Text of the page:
Friday, December 09, 2005

Wal-Mart Introduces Queer Wedding Gift Line

(Link) Although the "fundie/family friendly" chain carries only bible stories and Ann Coulter rants in its book section in the US, the UK branch is selling up a storm of queer cards, commitment rings and gay gifties now that same-sex civil unions are legit there.

1 comment:

LNewsEditor said...

JIC Post:

By Danny McCoy

(New York, NY) – Wal-Mart's British subsidiary, Asda, has introduced a line of wedding cards and commitment rings to coincide with the country's legalization of gay civil unions, according to

But The New York Times was quick to note that critics of Wal-Mart are accusing the parent company of hypocrisy given Wal-Mart's strict store policies in the United States.

Stateside, Wal-Mart has tried to pitch itself as a family-friendly store, pulling alternative and racy magazines from its shelves and refusing to sell controversial books, including George Carlin’s When Will Jesus Bring the Pork Chops because of controversial content.

The first gay and lesbian marriages in England will take place Dec. 21. Asda, a food and clothing superstore wholly owned by Wal-Mart, began selling cards this week that read, ‘Wedding day wishes, Mrs. & Mrs.,’ and ‘Congratulations, Mr. & Mr.’

Asda will also sell a line of matching gold and diamond rings beginning at $104 each, The New York Times said.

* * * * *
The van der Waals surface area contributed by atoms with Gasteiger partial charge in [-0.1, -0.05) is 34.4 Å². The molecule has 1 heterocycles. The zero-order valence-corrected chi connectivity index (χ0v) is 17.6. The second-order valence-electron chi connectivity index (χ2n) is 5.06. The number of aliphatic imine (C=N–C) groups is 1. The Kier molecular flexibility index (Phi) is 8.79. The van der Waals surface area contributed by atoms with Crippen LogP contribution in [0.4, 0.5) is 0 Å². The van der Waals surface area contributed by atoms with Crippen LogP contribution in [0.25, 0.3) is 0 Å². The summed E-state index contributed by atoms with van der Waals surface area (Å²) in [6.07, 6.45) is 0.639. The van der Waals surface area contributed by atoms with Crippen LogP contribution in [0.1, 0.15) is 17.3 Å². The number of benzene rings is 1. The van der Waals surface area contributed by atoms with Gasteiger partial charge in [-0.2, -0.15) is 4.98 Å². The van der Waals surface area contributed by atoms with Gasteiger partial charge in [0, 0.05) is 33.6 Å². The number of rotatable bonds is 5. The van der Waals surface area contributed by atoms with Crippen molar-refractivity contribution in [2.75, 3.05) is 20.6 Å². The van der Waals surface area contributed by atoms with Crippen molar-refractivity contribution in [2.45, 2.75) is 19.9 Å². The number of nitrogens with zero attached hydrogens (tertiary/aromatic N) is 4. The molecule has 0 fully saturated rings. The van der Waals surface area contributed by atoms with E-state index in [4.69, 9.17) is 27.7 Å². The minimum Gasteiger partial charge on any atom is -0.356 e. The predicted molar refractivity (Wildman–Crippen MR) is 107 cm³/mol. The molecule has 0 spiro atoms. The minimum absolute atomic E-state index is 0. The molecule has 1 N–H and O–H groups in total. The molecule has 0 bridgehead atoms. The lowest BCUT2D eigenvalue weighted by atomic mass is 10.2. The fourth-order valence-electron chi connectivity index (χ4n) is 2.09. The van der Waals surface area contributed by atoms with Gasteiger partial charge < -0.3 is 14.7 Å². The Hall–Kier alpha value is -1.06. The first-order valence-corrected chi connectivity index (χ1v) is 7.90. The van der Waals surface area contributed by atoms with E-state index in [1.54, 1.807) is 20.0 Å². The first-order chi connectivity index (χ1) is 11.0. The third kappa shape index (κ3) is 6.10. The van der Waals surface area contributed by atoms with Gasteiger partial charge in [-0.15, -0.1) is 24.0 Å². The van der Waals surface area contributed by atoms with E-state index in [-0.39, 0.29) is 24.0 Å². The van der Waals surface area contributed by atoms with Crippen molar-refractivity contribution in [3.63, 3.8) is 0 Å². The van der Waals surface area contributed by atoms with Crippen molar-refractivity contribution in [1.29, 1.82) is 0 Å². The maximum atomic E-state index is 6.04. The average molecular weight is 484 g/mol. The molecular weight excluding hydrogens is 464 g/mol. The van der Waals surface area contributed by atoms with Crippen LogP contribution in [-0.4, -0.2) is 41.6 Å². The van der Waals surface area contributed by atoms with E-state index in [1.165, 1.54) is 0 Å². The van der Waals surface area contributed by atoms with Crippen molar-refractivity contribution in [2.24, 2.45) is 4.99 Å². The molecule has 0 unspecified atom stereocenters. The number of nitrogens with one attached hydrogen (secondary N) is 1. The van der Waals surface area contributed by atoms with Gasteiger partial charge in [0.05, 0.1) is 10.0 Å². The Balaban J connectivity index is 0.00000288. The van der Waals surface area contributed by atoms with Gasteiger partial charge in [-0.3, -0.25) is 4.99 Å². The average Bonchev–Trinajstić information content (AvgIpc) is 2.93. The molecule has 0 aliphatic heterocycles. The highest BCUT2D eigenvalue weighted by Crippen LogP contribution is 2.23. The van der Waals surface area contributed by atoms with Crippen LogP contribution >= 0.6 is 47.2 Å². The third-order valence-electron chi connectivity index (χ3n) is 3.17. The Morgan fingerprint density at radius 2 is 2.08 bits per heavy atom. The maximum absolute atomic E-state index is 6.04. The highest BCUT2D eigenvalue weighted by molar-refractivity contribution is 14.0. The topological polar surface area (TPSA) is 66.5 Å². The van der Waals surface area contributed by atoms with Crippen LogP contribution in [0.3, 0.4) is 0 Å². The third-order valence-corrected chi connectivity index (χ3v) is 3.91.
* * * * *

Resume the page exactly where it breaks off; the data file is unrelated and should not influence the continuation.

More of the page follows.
“Ever since gay weddings were given the official go-ahead, we've had a number of customers asking if we could introduce gay cards,” Asda spokesman Ed Watson told “With the launch…, we can ensure that our customers can celebrate every marriage, whether it is between him and her, him and him, or her and her.”

Tracy Sefl, an analyst with the Washington D.C.-based advocacy group Wal-Mart Watch, told the Times that Wal-Mart is trying to be “all things to all people anywhere but in the United States."”

"In the United States, they have a conservative, right-leaning business model," she said.

Asda, Britain's third-largest retailer, was bought by Wal-Mart in 1999 but has been careful to distance itself from its parent company.

Asda is more comfortable selling music, books or magazines that Wal-Mart might consider risque, Bryan Roberts, an analyst with London-based consulting group Planet Retail, told

Last year, Asda announced it was “rolling back” the price of condoms in time for the Christmas party season. This October, Asda cut prices in liquor and beer as part of its Christmas promotions.